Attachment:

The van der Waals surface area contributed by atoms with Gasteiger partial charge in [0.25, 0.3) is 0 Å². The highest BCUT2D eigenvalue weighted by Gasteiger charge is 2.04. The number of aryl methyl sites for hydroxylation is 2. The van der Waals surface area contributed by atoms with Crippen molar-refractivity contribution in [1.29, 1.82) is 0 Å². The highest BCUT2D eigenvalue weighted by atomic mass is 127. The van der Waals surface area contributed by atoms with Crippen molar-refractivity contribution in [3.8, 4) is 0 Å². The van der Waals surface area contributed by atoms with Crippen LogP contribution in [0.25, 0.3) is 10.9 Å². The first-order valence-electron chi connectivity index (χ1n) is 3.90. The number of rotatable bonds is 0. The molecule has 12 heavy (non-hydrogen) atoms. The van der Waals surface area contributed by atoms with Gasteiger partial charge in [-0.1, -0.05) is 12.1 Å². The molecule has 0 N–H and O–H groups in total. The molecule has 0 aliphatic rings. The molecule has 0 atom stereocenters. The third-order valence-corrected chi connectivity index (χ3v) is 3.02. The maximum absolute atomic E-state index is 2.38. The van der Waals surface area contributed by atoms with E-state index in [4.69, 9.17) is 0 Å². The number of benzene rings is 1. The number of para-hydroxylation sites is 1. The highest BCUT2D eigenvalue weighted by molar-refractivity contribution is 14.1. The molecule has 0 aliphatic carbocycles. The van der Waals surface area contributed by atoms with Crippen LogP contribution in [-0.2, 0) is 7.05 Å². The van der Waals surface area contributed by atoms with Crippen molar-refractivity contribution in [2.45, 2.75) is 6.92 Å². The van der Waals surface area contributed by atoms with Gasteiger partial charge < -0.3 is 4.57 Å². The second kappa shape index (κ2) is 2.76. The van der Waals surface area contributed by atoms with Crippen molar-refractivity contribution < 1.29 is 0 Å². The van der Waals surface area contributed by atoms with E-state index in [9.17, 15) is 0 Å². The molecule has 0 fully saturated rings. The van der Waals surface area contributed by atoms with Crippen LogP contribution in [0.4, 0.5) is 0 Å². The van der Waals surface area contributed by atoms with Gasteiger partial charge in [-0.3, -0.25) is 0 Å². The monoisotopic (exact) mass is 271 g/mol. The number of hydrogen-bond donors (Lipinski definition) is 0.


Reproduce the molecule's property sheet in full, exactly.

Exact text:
The van der Waals surface area contributed by atoms with Gasteiger partial charge in [0.25, 0.3) is 0 Å². The highest BCUT2D eigenvalue weighted by Gasteiger charge is 2.04. The number of aryl methyl sites for hydroxylation is 2. The van der Waals surface area contributed by atoms with Crippen molar-refractivity contribution in [1.29, 1.82) is 0 Å². The highest BCUT2D eigenvalue weighted by atomic mass is 127. The van der Waals surface area contributed by atoms with Crippen molar-refractivity contribution in [3.8, 4) is 0 Å². The van der Waals surface area contributed by atoms with Crippen LogP contribution in [0.25, 0.3) is 10.9 Å². The first-order valence-electron chi connectivity index (χ1n) is 3.90. The number of rotatable bonds is 0. The molecule has 12 heavy (non-hydrogen) atoms. The van der Waals surface area contributed by atoms with Gasteiger partial charge in [-0.1, -0.05) is 12.1 Å². The molecule has 0 N–H and O–H groups in total. The molecule has 0 aliphatic rings. The molecule has 0 atom stereocenters. The third-order valence-corrected chi connectivity index (χ3v) is 3.02. The maximum absolute atomic E-state index is 2.38. The van der Waals surface area contributed by atoms with E-state index in [4.69, 9.17) is 0 Å². The number of benzene rings is 1. The number of para-hydroxylation sites is 1. The highest BCUT2D eigenvalue weighted by molar-refractivity contribution is 14.1. The molecule has 0 aliphatic carbocycles. The van der Waals surface area contributed by atoms with Crippen LogP contribution in [-0.2, 0) is 7.05 Å². The van der Waals surface area contributed by atoms with Crippen molar-refractivity contribution in [2.45, 2.75) is 6.92 Å². The van der Waals surface area contributed by atoms with Gasteiger partial charge < -0.3 is 4.57 Å². The second kappa shape index (κ2) is 2.76. The van der Waals surface area contributed by atoms with Crippen molar-refractivity contribution < 1.29 is 0 Å². The van der Waals surface area contributed by atoms with E-state index in [9.17, 15) is 0 Å². The molecule has 0 fully saturated rings. The van der Waals surface area contributed by atoms with Crippen LogP contribution in [0.4, 0.5) is 0 Å². The van der Waals surface area contributed by atoms with Gasteiger partial charge in [-0.3, -0.25) is 0 Å². The monoisotopic (exact) mass is 271 g/mol. The number of hydrogen-bond donors (Lipinski definition) is 0.